Thus it was that when Houston’s first comprehensive transportation study was developed in 1960, its long-range strategy could be summarized in two words: build freeways. “There was absolutely no attempt to improve the mass-transit system,” said Olavson, “or to stop the decline of what we had. Our ambitious goal was to improve the mobility of everyone, but what we did was foster urban sprawl and fill up every freeway as fast as we could build them. Now we have two-hour rush hours, three-hour bottlenecks, the whole freeway system is overtaxed fifty per cent, we’re ten years behind on our own building schedule, and someday we will have all-day nonstop congestion. You have all kinds of fancy driving going on out there.”

And yet the story is more complicated than that. No one in 1960 could have forecast the phenomenal growth of Houston—still holding steady at 1270 new people and 2877 new cars each week—but let’s suppose that someone had divined the future and planned his freeways accordingly. The most common indictment of a freeway—any freeway—goes like this: “That thing was obsolete before they ever finished building it.” But with all that tax money, and all those urban-planning agencies, it would seem that somewhere one freeway would be built that was large enough to accommodate the rush-hour traffic for which it was designed. But the fact is that freeway systems are no more rational than the commuter—or, for that matter, the New York Stock Exchange. Dreams of a “planned urban freeway” are in a class with those Pentagon proposals for a “controlled nuclear war.” A freeway, like a city, has a life of its own.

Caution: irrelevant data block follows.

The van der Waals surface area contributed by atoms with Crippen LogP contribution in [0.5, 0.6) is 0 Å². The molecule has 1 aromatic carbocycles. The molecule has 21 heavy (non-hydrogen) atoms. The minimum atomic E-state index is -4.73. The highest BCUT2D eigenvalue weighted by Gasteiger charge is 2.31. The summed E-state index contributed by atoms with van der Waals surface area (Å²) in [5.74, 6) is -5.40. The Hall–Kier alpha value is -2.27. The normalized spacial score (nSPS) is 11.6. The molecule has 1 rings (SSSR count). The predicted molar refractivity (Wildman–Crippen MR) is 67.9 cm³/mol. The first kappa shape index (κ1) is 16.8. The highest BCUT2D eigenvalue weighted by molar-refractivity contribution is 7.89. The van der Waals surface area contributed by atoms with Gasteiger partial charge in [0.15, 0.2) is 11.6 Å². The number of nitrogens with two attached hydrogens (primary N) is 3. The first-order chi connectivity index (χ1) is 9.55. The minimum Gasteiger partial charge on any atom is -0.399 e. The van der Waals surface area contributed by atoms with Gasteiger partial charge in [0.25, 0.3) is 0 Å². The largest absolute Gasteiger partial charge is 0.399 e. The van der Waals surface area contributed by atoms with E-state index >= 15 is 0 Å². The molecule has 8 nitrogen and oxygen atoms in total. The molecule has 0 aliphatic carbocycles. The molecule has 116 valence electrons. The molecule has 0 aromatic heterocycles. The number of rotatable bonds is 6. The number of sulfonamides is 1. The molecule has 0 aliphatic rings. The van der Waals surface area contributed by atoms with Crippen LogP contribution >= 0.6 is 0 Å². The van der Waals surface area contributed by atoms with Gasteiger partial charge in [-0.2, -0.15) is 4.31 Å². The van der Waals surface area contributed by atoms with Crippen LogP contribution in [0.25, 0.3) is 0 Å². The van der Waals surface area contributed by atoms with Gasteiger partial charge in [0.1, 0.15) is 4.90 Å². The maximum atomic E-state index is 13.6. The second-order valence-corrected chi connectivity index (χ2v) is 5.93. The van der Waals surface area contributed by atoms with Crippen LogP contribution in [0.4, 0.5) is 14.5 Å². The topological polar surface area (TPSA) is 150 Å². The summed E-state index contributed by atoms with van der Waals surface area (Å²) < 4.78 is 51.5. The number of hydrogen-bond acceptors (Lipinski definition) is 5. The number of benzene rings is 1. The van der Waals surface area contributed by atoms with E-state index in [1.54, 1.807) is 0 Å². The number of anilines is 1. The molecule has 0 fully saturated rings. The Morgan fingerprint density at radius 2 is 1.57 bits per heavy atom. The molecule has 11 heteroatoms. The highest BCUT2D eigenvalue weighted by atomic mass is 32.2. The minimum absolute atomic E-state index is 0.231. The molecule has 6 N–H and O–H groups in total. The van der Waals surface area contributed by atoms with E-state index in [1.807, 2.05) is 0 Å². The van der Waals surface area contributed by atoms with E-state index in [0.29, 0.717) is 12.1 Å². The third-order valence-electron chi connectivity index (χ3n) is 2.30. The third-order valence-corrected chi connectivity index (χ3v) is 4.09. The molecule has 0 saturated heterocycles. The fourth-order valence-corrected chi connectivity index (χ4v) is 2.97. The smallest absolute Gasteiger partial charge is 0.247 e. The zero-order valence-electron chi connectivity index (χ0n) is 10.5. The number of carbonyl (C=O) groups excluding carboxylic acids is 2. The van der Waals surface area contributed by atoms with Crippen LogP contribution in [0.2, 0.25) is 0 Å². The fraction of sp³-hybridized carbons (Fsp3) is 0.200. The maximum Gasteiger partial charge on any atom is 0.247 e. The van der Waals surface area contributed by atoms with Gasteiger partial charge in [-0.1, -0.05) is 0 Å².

Amazing Freeway Fact #4

Although there may be any number of subtle improvements, freeway planners foresee no major changes in designing future freeways. What you see now is what you will get then.

To understand why traffic congestion will always be with us, and freeways will always be crowded beyond their capacity, let’s assume that there are two basic types of urban commuters. The first type is the adventurer, an imaginative, aggressive, infinitely curious driver who would sell his eldest-born child into slavery if he believed that doing so would shave two minutes off his commuting time. He is constantly searching for the quintessential shortcut, poking through back streets, looking for badly timed lights that favor his direction, obsessed with the idea of beating the system. The other commuter type—and this includes 95 per cent of us—is the sheep. He is a patient, resigned sufferer, content to be herded with 10,000 other commuters along whatever commuting route seems to be most popular. He changes his home-to-work system once every decade, but only when presented with a sworn affidavit that he can live a happier life by doing so.

Adventurers on the urban freeways are the equivalent of wildcatters in the oil industry; they keep the system honest. If we assume, for example, that there are two equally reasonable ways to get from point A to point B, the Law of Freeway Enterprise says that 50 per cent of us will go one way, 50 per cent the other. But in fact this is rarely the case. The unexpected will always happen. The street department will set up a detour, the cadence of a traffic light will change, and somehow one route will begin to take longer than the other. If this imbalance represents no more than five or ten minutes, most of us—the sheep—will continue in our tried and true ways despite the slight inconvenience.